As individuals, we are in a constant state of evolution –moving towards something, away from other things, molding from our experiences, and more. Like in sport, as people, we evolve in our ability level and our approach. What we don’t always realize about our evolution, (personal and sport), is that we can design it. We can design our process and growth.
Consider this, you are not the same person you were in high school and your experience with sport isn’t the same either. And you will continue to evolve through and after college. So create who you want to be.
Since college, I have become a member of the United States Women’s National Handball Team and my experience has been completely different than being on a university team. With returning from a second ACL injury during the pandemic and the current social climate of our country, my approach to sport has changed yet again. The relationship I am developing with handball is not tied to my identity like basketball, and the world feels even bigger now. Taking on an unfamiliar sport as an adult is difficult. I maintain the same mindset, but lack the technical skill set. But, through experience, the two will eventually align again. I treat learning handball as an opportunity to show that my athleticism is beyond basketball. My mindset and perspective are also constantly being challenged.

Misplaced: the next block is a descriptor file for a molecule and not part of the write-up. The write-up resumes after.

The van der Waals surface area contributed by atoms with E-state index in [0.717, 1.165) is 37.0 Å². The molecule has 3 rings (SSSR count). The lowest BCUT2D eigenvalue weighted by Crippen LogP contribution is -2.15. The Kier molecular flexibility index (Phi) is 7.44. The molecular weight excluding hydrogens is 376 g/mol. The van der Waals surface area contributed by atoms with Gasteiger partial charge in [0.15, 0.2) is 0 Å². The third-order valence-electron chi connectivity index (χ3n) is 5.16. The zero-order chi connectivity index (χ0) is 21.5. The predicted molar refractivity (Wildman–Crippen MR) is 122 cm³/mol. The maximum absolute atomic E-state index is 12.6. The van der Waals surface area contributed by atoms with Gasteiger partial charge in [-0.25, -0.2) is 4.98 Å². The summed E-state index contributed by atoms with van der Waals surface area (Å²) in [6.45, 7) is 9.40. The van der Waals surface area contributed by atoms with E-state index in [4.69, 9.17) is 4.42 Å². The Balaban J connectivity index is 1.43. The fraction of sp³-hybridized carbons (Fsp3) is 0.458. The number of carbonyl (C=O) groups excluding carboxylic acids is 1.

Our sport and personal development journeys are interconnected. Character development is a major reason parents push their children to play sports, and it makes sense that athletic experience is a value in the work force. Highly sought after qualities in the work place, like teamwork, leadership, handling pressure, time management, and commitment highlight the parallels between life and sport. As players invested in sport, we can miss the transferability between the two. Know though, that what works to be successful in one realm, will work in the other (studying, goal setting, practice, recovery). Sport is a vehicle for development, particularly personal development. And it occurs within and outside of sport. If we only view life from a sport lens, we miss out on everything else sport affords us.